Remains of what could be a 12-metre high and 25-metre long sauropod are being excavated in a back garden in Portugal after a chance discovery in 2017.
Ongoing excavations in the backyard of a home in Portugal have unearthed an interesting possibility – that the largest dinosaur remains ever found in Europe could be lying there.
Researchers from the University of Lisbon in Portugal think that the fossilised skeleton, currently being studied by a team of Portuguese and Spanish palaeontologists, could belong to a sauropod dinosaur that was approximately 12 metres high and 25 metres long.
Sauropods, literally meaning ‘lizard-footed’, are from a family of dinosaurs characterised by their long necks and tails, small heads relative to their bodies and their general enormous size. They tend to have four pronounced legs, unlike the famously small-armed T-rex, and were herbivores.
Scientists believe that the vertebrae and ribs found in the Monte Agudo paleontological site in Pombal belong to a sauropod of the brachiosaurid branch. This species lived from the Upper Jurassic to the Lower Cretaceous periods around 160m to 100m years ago.
“It is not usual to find all the ribs of an animal like this, let alone in this position, maintaining their original anatomical position,” said Elisabete Malafaia, a postdoctoral researcher at the University of Lisbon.
“This mode of preservation is relatively uncommon in the fossil record of dinosaurs, in particular sauropods, from the Portuguese Upper Jurassic.”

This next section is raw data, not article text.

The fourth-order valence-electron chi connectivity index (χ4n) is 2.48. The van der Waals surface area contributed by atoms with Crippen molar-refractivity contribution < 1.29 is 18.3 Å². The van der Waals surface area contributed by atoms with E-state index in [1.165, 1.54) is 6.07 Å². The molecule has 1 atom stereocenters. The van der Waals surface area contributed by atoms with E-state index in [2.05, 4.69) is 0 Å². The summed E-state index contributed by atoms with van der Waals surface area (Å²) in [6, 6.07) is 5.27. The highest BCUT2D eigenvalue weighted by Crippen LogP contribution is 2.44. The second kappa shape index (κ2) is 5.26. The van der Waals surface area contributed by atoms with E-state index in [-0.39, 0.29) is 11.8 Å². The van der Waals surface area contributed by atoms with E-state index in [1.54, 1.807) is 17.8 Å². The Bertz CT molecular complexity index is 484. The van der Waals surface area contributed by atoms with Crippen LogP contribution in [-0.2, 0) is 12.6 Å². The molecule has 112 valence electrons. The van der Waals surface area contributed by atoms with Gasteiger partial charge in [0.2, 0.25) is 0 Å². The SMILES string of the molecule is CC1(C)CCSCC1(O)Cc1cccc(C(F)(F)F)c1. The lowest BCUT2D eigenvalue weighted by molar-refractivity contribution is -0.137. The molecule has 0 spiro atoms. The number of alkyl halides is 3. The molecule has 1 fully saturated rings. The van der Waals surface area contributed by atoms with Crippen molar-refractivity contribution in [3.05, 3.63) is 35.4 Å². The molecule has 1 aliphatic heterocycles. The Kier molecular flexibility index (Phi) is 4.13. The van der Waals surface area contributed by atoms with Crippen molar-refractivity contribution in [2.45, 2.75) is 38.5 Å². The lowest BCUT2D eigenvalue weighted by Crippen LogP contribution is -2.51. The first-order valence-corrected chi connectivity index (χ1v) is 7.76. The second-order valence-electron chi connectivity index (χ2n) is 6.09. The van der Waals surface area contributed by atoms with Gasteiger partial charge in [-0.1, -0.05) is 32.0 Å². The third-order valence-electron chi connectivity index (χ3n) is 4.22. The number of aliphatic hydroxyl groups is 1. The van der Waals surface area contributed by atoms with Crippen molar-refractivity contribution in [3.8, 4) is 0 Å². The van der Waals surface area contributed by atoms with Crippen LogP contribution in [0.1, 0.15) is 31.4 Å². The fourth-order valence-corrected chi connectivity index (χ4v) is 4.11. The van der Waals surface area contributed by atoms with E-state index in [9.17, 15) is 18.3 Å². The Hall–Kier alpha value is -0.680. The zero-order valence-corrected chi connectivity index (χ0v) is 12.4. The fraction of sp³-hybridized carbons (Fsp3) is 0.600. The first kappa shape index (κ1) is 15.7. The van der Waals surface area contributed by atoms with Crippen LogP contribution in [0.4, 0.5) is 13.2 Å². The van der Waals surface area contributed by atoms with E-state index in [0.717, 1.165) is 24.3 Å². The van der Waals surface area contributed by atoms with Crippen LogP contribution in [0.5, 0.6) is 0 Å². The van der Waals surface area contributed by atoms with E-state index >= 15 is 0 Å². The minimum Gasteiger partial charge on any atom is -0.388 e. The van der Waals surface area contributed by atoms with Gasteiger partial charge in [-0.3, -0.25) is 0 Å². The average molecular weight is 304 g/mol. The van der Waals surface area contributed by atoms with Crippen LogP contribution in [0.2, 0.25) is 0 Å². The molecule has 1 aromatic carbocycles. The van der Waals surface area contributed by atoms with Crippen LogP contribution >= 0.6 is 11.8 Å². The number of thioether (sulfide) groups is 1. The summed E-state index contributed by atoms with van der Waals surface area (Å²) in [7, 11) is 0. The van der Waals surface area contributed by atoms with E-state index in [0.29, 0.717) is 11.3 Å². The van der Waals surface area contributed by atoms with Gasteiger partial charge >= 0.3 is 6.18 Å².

Scientists were first alerted to the skeleton in 2017 when the owner of the property noticed fragments of fossilised bones in his garden while carrying out construction work.
The research team then began an excavation project to unearth the remains of the large sauropod dinosaur which, as they realised earlier this month, might be the largest dinosaur remains to have been ever found in Europe.
Scientists said that the preservation characteristics of the fossils indicate the possible presence of other parts of the skeleton, which the team will investigate in further excavation work at the site.
Malafaia said the research in the Monte Agudo region confirms that Pombal has an “important fossil record of Late Jurassic vertebrates”.
“[Pombal’s fossil record] in the last decades has provided the discovery of abundant materials very significant for the knowledge of the continental faunas that inhabited the Iberian Peninsula at about 145m years ago.”
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